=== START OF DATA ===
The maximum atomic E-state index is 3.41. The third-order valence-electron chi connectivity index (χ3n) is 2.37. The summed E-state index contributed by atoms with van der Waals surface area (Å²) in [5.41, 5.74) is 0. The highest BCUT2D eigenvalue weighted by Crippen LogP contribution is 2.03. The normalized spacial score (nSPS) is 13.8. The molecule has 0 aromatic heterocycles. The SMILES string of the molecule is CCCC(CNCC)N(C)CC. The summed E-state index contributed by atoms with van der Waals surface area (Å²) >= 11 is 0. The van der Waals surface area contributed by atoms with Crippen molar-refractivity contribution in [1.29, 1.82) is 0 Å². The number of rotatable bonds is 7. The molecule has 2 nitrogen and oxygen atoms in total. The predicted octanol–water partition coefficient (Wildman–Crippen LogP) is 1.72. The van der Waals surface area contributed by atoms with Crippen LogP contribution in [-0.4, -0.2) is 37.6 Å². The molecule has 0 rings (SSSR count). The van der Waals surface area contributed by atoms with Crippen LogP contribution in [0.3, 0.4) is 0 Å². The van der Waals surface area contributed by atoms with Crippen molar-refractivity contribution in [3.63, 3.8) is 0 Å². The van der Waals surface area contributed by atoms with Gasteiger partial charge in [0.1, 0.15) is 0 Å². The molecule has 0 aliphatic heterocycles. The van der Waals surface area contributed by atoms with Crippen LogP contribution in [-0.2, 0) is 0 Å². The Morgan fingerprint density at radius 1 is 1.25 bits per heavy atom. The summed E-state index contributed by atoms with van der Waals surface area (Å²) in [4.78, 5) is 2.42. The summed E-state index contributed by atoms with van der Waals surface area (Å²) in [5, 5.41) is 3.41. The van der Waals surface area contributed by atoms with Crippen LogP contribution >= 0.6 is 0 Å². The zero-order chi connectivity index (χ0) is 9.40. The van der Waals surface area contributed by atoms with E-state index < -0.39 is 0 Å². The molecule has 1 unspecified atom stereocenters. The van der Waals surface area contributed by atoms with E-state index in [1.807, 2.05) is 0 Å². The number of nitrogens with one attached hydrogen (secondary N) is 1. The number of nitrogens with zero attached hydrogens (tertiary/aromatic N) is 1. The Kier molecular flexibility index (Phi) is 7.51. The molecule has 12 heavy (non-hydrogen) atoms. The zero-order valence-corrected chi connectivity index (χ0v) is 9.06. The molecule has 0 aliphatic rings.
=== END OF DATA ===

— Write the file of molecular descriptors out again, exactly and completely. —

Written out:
The maximum atomic E-state index is 3.41. The third-order valence-electron chi connectivity index (χ3n) is 2.37. The summed E-state index contributed by atoms with van der Waals surface area (Å²) in [5.41, 5.74) is 0. The highest BCUT2D eigenvalue weighted by Crippen LogP contribution is 2.03. The normalized spacial score (nSPS) is 13.8. The molecule has 0 aromatic heterocycles. The SMILES string of the molecule is CCCC(CNCC)N(C)CC. The summed E-state index contributed by atoms with van der Waals surface area (Å²) >= 11 is 0. The van der Waals surface area contributed by atoms with Crippen molar-refractivity contribution in [1.29, 1.82) is 0 Å². The number of rotatable bonds is 7. The molecule has 2 nitrogen and oxygen atoms in total. The predicted octanol–water partition coefficient (Wildman–Crippen LogP) is 1.72. The van der Waals surface area contributed by atoms with Crippen LogP contribution in [-0.4, -0.2) is 37.6 Å². The molecule has 0 rings (SSSR count). The van der Waals surface area contributed by atoms with Crippen LogP contribution in [0.3, 0.4) is 0 Å². The van der Waals surface area contributed by atoms with Crippen molar-refractivity contribution in [3.63, 3.8) is 0 Å². The van der Waals surface area contributed by atoms with Gasteiger partial charge in [0.1, 0.15) is 0 Å². The molecule has 0 aliphatic heterocycles. The van der Waals surface area contributed by atoms with Crippen LogP contribution in [-0.2, 0) is 0 Å². The Morgan fingerprint density at radius 1 is 1.25 bits per heavy atom. The summed E-state index contributed by atoms with van der Waals surface area (Å²) in [4.78, 5) is 2.42. The summed E-state index contributed by atoms with van der Waals surface area (Å²) in [5, 5.41) is 3.41. The van der Waals surface area contributed by atoms with Crippen LogP contribution >= 0.6 is 0 Å². The zero-order chi connectivity index (χ0) is 9.40. The van der Waals surface area contributed by atoms with E-state index < -0.39 is 0 Å². The molecule has 1 unspecified atom stereocenters. The van der Waals surface area contributed by atoms with E-state index in [1.807, 2.05) is 0 Å². The number of nitrogens with one attached hydrogen (secondary N) is 1. The number of nitrogens with zero attached hydrogens (tertiary/aromatic N) is 1. The Kier molecular flexibility index (Phi) is 7.51. The molecule has 12 heavy (non-hydrogen) atoms. The zero-order valence-corrected chi connectivity index (χ0v) is 9.06. The molecule has 0 aliphatic rings.